Tacitly, this only serves to underline how dominant and enveloping the
culture of the West can be.
The upshot of the popularity of Western sports throughout former colonies
has been that indigenous games and forms of physical education and
exertion have had their central role supplanted, and in many cases have
been wrecked. It is with lament that one witnesses the decline of
horsemanship and archery among the Arabs. There have been a few notable
successes in resurrecting games native to the culture, for example the
resurgence of Gaelic sports in Ireland or Lacrosse in North America, but
by and large Western games, which offer brilliant performers the promise
of bountiful riches and a ladder out of poverty, have won the contest.
International football does not occur in a vacuum, but rather is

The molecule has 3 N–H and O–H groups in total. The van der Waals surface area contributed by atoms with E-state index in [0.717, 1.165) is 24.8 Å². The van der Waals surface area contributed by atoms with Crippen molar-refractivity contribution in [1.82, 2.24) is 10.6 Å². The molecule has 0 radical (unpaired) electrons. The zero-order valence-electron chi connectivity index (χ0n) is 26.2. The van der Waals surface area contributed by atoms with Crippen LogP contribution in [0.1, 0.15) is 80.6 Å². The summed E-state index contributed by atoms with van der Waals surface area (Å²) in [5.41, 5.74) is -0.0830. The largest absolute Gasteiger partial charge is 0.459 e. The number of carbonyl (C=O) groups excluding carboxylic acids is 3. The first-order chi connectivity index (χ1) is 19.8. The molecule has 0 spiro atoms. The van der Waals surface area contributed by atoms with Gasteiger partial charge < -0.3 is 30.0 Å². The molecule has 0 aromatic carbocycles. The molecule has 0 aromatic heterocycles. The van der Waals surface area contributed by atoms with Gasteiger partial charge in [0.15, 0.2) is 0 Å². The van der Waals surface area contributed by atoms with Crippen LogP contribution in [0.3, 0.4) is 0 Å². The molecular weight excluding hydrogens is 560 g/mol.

reflective of the broader political context in which we live. The
national teams themselves reflect the global territorial atlas, which in
the case of the developing world meant that states were created and forced
upon the subjects under European dominion, often without reference to the
location of traditional homelands. The manufactured countries and
their frontiers are accepted and validated by participation in world
soccer, and by fans' support for them.
The supremacy of an elite is also evidenced on the field of play.
Footballing countries outside of the powerhouses of Europe and South
America have invariably performed poorly in World Cup tournaments.
No one realistically expected an Asian or African team to take home this